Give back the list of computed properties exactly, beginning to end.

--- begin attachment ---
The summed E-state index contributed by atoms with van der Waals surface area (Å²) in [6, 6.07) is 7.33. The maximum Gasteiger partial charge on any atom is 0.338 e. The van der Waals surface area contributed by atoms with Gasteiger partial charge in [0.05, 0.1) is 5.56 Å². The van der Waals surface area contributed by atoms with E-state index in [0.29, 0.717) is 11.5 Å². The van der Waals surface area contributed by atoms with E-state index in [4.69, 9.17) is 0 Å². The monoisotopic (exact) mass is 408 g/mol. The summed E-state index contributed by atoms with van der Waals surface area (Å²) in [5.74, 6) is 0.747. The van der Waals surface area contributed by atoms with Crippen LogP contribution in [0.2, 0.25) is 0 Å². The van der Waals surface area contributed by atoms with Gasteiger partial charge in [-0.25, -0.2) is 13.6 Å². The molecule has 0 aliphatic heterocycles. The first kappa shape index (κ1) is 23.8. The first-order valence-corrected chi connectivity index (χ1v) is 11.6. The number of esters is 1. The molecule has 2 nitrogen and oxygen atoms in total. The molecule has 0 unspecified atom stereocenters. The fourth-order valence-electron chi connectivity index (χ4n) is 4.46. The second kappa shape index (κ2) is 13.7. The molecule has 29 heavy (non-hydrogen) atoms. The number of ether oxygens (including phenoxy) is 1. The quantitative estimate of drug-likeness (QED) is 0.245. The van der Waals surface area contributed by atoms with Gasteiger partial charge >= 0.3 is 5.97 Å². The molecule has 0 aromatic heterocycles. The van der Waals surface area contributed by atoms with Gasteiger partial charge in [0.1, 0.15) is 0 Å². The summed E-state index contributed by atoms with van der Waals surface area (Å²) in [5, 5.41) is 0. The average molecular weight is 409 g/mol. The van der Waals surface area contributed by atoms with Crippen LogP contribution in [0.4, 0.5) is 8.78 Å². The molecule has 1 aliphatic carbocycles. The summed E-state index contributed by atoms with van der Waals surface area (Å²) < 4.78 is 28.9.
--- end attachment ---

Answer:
The summed E-state index contributed by atoms with van der Waals surface area (Å²) in [6, 6.07) is 7.33. The maximum Gasteiger partial charge on any atom is 0.338 e. The van der Waals surface area contributed by atoms with Gasteiger partial charge in [0.05, 0.1) is 5.56 Å². The van der Waals surface area contributed by atoms with E-state index in [0.29, 0.717) is 11.5 Å². The van der Waals surface area contributed by atoms with E-state index in [4.69, 9.17) is 0 Å². The monoisotopic (exact) mass is 408 g/mol. The summed E-state index contributed by atoms with van der Waals surface area (Å²) in [5.74, 6) is 0.747. The van der Waals surface area contributed by atoms with Crippen LogP contribution in [0.2, 0.25) is 0 Å². The van der Waals surface area contributed by atoms with Gasteiger partial charge in [-0.25, -0.2) is 13.6 Å². The molecule has 0 aliphatic heterocycles. The first kappa shape index (κ1) is 23.8. The first-order valence-corrected chi connectivity index (χ1v) is 11.6. The number of esters is 1. The molecule has 2 nitrogen and oxygen atoms in total. The molecule has 0 unspecified atom stereocenters. The fourth-order valence-electron chi connectivity index (χ4n) is 4.46. The second kappa shape index (κ2) is 13.7. The molecule has 29 heavy (non-hydrogen) atoms. The number of ether oxygens (including phenoxy) is 1. The quantitative estimate of drug-likeness (QED) is 0.245. The van der Waals surface area contributed by atoms with Gasteiger partial charge >= 0.3 is 5.97 Å². The molecule has 0 aromatic heterocycles. The van der Waals surface area contributed by atoms with Gasteiger partial charge in [0.1, 0.15) is 0 Å². The summed E-state index contributed by atoms with van der Waals surface area (Å²) in [5, 5.41) is 0. The average molecular weight is 409 g/mol. The van der Waals surface area contributed by atoms with Crippen LogP contribution in [0.4, 0.5) is 8.78 Å². The molecule has 1 aliphatic carbocycles. The summed E-state index contributed by atoms with van der Waals surface area (Å²) < 4.78 is 28.9.